|Kousik, Chandrasekar - Shaker|
|MILLER, G - Clemson University|
|HASSELL, RICHARD - Clemson University|
|KEINATH, A - Clemson University|
Submitted to: Plant Disease
Publication Type: Peer Reviewed Journal
Publication Acceptance Date: 1/14/2013
Publication Date: 7/10/2013
Citation: Ling, K., Levi, A., Adkins, S.T., Kousik, C.S., Miller, G., Hassell, R.L., Keinath, A.P. 2013. Development and field evaluation of multiple virus-resistant bottle gourd (Lagenaria siceraria). Plant Disease. 97:1057-1062.
Interpretive Summary: Watermelon, an important vegetable fruit crop, is grown in nearly 100 countries around the world. The U.S. is ranked fifth in world watermelon production, with fresh market values over $434 million in 2006. Virus diseases are one of the major production limiting factors to watermelon production. Several aphid-transmitted viruses, including papaya ringspot virus watermelon strain (PRSV-W), watermelon mosaic virus (WMV) and zucchini yellow mosaic virus (ZYMV), are the most prevalent and widespread throughout cucurbit growing regions around the world. In recent years, another virus in the Family of Potyviradae, a whitefly-transmitted squash vein yellowing virus (SqVYV), was identified as the causal agent for the watermelon vine decline disease in Florida. Planting disease resistant cultivars, if available, is one of the most effective means of viral disease management. However, traditional plant breeding is a long process. Grafting watermelon to bottle gourd or other cucurbit rootstocks has become an important part of vegetable production in many Asian countries to manage biotic and abiotic stresses. However, the current commercial watermelon rootstocks are susceptible to one or more virus infections. We previously identified a number of accessions of bottle gourd germplasm with resistance to ZYMV. In the present study, we evaluated several selected lines for resistance to four of the above-mentioned viruses in the greenhouse and confirmed their field performance for virus resistance in separate locations in South Carolina. These advanced lines with broad spectrum virus resistance could be useful materials for plant breeders to develop superior bottle gourd varieties that are useful as watermelon rootstocks or even as a specialty vegetable. Moreover, the broad spectrum virus-resistant bottle gourd could potentially serve as a model system to study mechanisms of virus resistance in other cucurbits.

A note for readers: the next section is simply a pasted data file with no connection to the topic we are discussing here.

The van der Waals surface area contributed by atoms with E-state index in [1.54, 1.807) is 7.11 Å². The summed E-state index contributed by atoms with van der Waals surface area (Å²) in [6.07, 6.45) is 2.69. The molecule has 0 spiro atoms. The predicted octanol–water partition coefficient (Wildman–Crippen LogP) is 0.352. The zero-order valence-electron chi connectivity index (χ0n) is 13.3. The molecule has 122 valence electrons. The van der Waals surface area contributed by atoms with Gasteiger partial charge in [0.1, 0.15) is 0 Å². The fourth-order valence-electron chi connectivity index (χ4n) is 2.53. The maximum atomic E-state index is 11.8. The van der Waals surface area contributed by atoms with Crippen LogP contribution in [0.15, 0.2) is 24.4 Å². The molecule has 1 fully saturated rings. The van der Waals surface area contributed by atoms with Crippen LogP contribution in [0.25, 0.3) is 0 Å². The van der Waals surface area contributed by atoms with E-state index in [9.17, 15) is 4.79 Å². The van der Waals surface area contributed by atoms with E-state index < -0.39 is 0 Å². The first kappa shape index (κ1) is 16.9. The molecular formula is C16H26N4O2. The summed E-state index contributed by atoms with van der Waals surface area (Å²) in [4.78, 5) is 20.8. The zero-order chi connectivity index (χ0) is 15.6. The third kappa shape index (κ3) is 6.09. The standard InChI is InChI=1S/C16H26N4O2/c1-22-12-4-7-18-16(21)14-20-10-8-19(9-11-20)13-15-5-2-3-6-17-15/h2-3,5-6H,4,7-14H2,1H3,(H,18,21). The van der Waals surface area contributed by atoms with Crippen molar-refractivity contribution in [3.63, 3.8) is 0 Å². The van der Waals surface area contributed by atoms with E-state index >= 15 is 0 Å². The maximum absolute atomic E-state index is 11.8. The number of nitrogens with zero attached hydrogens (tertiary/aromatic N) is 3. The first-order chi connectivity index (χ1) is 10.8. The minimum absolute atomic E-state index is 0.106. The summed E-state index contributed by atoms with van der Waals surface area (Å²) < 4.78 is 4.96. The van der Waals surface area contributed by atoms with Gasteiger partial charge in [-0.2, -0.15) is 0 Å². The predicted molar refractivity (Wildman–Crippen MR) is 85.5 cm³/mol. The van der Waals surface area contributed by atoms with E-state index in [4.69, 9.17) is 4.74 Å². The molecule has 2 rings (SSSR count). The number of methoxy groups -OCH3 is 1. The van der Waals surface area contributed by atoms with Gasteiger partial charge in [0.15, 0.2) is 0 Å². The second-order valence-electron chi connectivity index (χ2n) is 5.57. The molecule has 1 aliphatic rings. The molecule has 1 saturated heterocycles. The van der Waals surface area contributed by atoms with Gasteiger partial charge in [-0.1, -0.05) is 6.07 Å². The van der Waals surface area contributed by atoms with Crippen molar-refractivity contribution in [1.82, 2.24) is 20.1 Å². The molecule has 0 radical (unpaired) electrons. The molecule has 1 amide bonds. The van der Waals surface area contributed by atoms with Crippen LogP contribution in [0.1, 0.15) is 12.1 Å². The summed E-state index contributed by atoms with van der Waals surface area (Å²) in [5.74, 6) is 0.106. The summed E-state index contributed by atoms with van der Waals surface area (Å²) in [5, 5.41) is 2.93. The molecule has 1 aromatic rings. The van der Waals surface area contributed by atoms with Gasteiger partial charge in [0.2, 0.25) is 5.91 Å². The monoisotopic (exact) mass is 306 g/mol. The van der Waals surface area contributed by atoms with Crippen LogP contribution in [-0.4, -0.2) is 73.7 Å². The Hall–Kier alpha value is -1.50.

Technical Abstract: In an effort to develop bottle gourd (Lagenaria siceraria) as a widely adapted rootstock for watermelon grafting, we were interested in selecting lines with broad resistance to several economically important cucurbit viruses in the United States. Preliminary analysis under greenhouse conditions indicated that the currently available commercial watermelon rootstocks were either susceptible or partially resistant to one or more viruses. However, in greenhouse screening, several selected lines of bottle gourd displayed broad spectrum resistance to four viruses tested, including zucchini yellow mosaic virus (ZYMV), watermelon mosaic virus (WMV), papaya ringspot virus watermelon strain (PRSV-W) and squash vein yellowing virus (SqVYV). This horizontal virus resistance was confirmed through field trials in two consecutive years at two different locations in South Carolina. Two advanced lines (USVL#1-8 and USVL#5-5) with broad spectrum virus resistance were developed, which could be useful materials for watermelon rootstock development.